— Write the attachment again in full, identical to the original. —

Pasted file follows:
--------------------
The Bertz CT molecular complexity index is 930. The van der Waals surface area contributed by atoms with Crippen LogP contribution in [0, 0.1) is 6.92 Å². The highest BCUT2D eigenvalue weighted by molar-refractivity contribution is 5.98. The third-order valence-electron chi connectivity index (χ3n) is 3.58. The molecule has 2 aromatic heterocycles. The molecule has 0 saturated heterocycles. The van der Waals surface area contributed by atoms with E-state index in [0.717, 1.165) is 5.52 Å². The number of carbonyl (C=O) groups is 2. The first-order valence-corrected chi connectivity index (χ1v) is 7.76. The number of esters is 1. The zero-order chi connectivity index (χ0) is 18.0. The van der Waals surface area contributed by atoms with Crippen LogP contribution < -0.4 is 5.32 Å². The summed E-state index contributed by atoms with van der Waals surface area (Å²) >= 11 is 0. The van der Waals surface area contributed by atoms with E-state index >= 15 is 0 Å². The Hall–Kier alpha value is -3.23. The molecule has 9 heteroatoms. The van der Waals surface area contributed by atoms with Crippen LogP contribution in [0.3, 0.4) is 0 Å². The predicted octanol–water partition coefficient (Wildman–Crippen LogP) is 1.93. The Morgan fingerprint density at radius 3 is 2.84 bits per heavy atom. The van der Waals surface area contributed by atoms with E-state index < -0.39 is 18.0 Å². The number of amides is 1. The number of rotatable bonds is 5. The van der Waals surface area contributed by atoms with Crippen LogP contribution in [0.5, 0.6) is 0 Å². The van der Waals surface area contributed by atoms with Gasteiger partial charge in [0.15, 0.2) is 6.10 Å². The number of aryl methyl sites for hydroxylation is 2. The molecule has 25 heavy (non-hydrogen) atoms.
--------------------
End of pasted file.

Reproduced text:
The Bertz CT molecular complexity index is 930. The van der Waals surface area contributed by atoms with Crippen LogP contribution in [0, 0.1) is 6.92 Å². The highest BCUT2D eigenvalue weighted by molar-refractivity contribution is 5.98. The third-order valence-electron chi connectivity index (χ3n) is 3.58. The molecule has 2 aromatic heterocycles. The molecule has 0 saturated heterocycles. The van der Waals surface area contributed by atoms with E-state index in [0.717, 1.165) is 5.52 Å². The number of carbonyl (C=O) groups is 2. The first-order valence-corrected chi connectivity index (χ1v) is 7.76. The number of esters is 1. The zero-order chi connectivity index (χ0) is 18.0. The van der Waals surface area contributed by atoms with Crippen LogP contribution < -0.4 is 5.32 Å². The summed E-state index contributed by atoms with van der Waals surface area (Å²) >= 11 is 0. The van der Waals surface area contributed by atoms with E-state index >= 15 is 0 Å². The Hall–Kier alpha value is -3.23. The molecule has 9 heteroatoms. The van der Waals surface area contributed by atoms with Crippen LogP contribution in [0.3, 0.4) is 0 Å². The predicted octanol–water partition coefficient (Wildman–Crippen LogP) is 1.93. The Morgan fingerprint density at radius 3 is 2.84 bits per heavy atom. The van der Waals surface area contributed by atoms with E-state index < -0.39 is 18.0 Å². The number of amides is 1. The number of rotatable bonds is 5. The van der Waals surface area contributed by atoms with Crippen LogP contribution in [0.5, 0.6) is 0 Å². The van der Waals surface area contributed by atoms with Gasteiger partial charge in [0.15, 0.2) is 6.10 Å². The number of aryl methyl sites for hydroxylation is 2. The molecule has 25 heavy (non-hydrogen) atoms.